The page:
Others struggle with an appetite for power. It matters little whether it is the mother who insists on controlling every aspect of her children's lives or the corporate executive who cannot function unless he micromanages every detail and every decision he can possibly control. Both have an appetite for total control, which, even if they were to attain, will never bring fulfillment. Quite the opposite, this appetite produces great frustration because much of what happens is beyond our pathetically short reach. Life has too many variables to factor in or manage, even when the best, most organized control specialist works out everything mathematically.
I recently spoke with a woman who felt secure only when she was in total control of her environment. Her fears of the unknown had triggered a desire for absolute control to the point that she was no longer able to enjoy living. Driving a car was too risky and sitting next to people on the bus while someone else was driving was even scarier. As a result, this woman had shrunk her entire world down to the square footage of her house, and she had lived this way for several years. She depended on others to deliver her groceries, buy her clothes, and take care of errands that required her to leave her home. The friends who thought they were helping her became wardens of her self-imposed prison. More than anything, this woman longed for safety, control, and predictability.
Hearing this sad tale, I felt instant compassion for her. I wanted to tell her to rethink her choice of existence, to instead consider facing her fears, even if it meant experiencing pain. Anything to help her see the prison she had locked herself inside. I opted to get to the heart of the matter with her. I told her she could never make her world small enough to remove every element of risk from it. The stove could catch fire, a plane could crash into her yard, or she could fall in the shower. No matter how confined and protected she thought she was, there would still be risks and unknowns out of her control. Until she resolved the underlying reason for her fear, she would feel panic and uncertainty at every turn.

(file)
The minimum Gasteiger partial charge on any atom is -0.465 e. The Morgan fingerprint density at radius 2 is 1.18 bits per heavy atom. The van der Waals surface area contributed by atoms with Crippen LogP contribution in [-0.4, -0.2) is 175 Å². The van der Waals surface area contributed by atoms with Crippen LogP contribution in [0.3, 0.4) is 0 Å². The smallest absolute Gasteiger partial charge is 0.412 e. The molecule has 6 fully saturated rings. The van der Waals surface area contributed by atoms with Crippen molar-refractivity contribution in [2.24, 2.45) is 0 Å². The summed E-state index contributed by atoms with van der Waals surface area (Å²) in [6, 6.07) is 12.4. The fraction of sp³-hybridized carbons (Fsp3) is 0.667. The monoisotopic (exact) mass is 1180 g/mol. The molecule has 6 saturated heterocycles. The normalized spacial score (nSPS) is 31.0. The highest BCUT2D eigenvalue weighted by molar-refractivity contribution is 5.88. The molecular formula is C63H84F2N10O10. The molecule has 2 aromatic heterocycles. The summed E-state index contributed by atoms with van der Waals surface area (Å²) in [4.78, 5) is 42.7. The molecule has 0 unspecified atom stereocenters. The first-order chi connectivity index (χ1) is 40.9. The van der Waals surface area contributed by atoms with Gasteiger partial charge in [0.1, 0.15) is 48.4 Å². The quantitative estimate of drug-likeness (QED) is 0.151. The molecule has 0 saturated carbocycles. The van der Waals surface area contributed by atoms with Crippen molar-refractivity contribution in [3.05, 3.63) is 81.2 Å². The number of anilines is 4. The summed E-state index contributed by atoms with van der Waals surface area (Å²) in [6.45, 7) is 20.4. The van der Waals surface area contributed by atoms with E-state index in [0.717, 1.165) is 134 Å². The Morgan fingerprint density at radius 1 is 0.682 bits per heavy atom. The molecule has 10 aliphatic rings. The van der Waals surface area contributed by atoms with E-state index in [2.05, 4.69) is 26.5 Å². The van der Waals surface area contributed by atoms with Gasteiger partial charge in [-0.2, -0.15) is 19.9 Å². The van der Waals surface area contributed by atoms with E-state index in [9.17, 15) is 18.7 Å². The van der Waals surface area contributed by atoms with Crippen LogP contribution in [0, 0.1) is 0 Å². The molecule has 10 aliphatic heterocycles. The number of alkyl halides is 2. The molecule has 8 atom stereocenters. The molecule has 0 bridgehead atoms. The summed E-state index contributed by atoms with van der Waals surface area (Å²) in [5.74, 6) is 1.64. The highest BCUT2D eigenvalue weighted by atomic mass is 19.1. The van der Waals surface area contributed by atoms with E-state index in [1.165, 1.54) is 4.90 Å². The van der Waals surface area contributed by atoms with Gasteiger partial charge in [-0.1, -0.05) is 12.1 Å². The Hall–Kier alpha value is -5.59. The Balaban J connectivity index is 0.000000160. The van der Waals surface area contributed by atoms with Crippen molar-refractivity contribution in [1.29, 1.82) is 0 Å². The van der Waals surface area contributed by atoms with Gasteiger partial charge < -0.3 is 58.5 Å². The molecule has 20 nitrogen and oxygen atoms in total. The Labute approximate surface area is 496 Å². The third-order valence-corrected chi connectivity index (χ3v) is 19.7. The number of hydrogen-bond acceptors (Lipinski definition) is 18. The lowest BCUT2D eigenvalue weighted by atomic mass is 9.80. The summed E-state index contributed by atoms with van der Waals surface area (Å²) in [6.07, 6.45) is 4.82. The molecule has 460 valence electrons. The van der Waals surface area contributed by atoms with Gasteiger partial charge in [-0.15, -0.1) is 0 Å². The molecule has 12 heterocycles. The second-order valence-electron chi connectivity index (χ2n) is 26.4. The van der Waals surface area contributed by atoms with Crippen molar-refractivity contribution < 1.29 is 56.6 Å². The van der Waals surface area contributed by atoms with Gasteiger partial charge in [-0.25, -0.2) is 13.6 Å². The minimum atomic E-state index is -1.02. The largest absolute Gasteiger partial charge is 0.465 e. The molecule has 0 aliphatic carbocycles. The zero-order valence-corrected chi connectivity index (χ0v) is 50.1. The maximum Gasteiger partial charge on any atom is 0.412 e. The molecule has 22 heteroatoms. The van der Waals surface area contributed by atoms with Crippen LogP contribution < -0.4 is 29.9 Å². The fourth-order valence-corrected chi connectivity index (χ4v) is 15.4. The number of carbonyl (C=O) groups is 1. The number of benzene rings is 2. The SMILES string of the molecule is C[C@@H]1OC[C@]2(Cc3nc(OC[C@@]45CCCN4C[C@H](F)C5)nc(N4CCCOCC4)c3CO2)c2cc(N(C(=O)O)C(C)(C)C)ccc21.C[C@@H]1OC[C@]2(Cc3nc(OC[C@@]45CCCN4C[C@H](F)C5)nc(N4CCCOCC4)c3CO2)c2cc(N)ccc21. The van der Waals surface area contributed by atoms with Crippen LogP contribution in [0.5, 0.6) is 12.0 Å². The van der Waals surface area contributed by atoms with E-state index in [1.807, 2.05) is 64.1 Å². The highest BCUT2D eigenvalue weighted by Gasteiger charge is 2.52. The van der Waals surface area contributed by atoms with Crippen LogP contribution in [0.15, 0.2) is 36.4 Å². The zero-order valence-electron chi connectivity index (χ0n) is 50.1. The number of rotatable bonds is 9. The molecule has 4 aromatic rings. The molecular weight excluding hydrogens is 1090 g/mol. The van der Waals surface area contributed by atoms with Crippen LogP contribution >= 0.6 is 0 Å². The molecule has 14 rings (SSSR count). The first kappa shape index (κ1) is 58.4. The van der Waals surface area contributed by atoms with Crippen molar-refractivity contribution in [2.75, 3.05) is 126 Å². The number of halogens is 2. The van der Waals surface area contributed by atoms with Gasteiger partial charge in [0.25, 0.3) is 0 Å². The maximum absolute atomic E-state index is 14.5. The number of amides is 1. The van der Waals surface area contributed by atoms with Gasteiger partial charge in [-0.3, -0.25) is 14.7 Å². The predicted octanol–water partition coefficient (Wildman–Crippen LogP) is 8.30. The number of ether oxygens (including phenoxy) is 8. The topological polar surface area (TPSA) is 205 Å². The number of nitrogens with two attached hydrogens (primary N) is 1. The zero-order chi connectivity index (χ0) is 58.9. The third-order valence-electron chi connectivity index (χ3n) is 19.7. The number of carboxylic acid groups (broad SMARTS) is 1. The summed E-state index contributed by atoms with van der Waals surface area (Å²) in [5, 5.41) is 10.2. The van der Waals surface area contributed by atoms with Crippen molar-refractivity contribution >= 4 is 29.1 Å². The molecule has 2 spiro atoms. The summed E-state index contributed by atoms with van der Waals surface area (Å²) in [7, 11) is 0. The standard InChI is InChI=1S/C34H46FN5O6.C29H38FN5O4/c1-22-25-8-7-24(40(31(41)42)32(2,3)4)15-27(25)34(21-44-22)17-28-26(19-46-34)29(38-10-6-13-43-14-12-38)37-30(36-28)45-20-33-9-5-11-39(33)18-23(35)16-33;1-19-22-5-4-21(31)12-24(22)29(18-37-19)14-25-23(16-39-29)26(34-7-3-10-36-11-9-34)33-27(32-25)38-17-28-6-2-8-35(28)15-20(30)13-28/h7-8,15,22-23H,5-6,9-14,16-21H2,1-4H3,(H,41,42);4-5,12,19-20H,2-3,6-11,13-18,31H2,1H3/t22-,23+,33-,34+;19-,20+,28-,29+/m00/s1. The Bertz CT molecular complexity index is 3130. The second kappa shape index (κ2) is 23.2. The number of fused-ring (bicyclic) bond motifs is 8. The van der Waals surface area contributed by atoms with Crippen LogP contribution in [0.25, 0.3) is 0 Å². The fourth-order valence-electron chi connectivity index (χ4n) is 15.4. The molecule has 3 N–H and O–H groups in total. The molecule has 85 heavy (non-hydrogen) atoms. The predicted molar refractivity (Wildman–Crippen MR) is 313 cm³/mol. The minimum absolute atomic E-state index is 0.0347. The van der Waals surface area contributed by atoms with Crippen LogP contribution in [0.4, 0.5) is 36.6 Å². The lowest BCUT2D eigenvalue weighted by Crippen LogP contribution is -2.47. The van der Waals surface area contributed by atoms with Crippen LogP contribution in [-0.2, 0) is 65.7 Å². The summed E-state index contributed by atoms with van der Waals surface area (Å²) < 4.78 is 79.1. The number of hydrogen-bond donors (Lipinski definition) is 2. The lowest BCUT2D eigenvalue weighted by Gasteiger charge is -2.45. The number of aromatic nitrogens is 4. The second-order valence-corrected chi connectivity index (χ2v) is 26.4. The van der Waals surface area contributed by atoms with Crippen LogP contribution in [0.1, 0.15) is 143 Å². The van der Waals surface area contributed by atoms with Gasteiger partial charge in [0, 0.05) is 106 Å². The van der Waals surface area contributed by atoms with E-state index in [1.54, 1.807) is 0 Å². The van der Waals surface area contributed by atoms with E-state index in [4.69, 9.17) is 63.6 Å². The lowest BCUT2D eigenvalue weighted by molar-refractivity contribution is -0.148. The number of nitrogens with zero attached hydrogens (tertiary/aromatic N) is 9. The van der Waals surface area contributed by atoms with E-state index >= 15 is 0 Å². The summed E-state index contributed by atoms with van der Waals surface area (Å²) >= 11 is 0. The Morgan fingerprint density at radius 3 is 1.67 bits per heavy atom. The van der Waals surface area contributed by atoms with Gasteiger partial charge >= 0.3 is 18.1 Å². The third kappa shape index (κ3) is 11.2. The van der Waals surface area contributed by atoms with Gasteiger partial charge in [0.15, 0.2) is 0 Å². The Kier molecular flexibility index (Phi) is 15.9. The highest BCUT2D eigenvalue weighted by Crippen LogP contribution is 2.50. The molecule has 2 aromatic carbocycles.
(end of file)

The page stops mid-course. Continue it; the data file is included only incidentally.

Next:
Interestingly, she was only facing this issue with control because a crisis had surfaced. She had found a lump in her breast. A home-healthcare nurse came to the house and took a blood sample so a doctor could make some preliminary assessments. The results of the bloodwork were indicative of cancer, but to be certain, she needed to have a mammogram and undergo a biopsy. But that would require a trip across town, and the woman didn't think she could handle it. So there she was, confined to her home by fears of the unknown, yet possibly facing terminal cancer if she remained in the place that to her represented total security. Sound ridiculous? Certainly her desire to control her life had gone far beyond normal limits and was approaching an obsession, but what motivated her to behave this way was really a basic desire to protect herself. Don't we all have that desire?
Successful but Unsatisfied
We can all think of both famous and not-so-famous people with problem appetites that serve as examples for what can happen.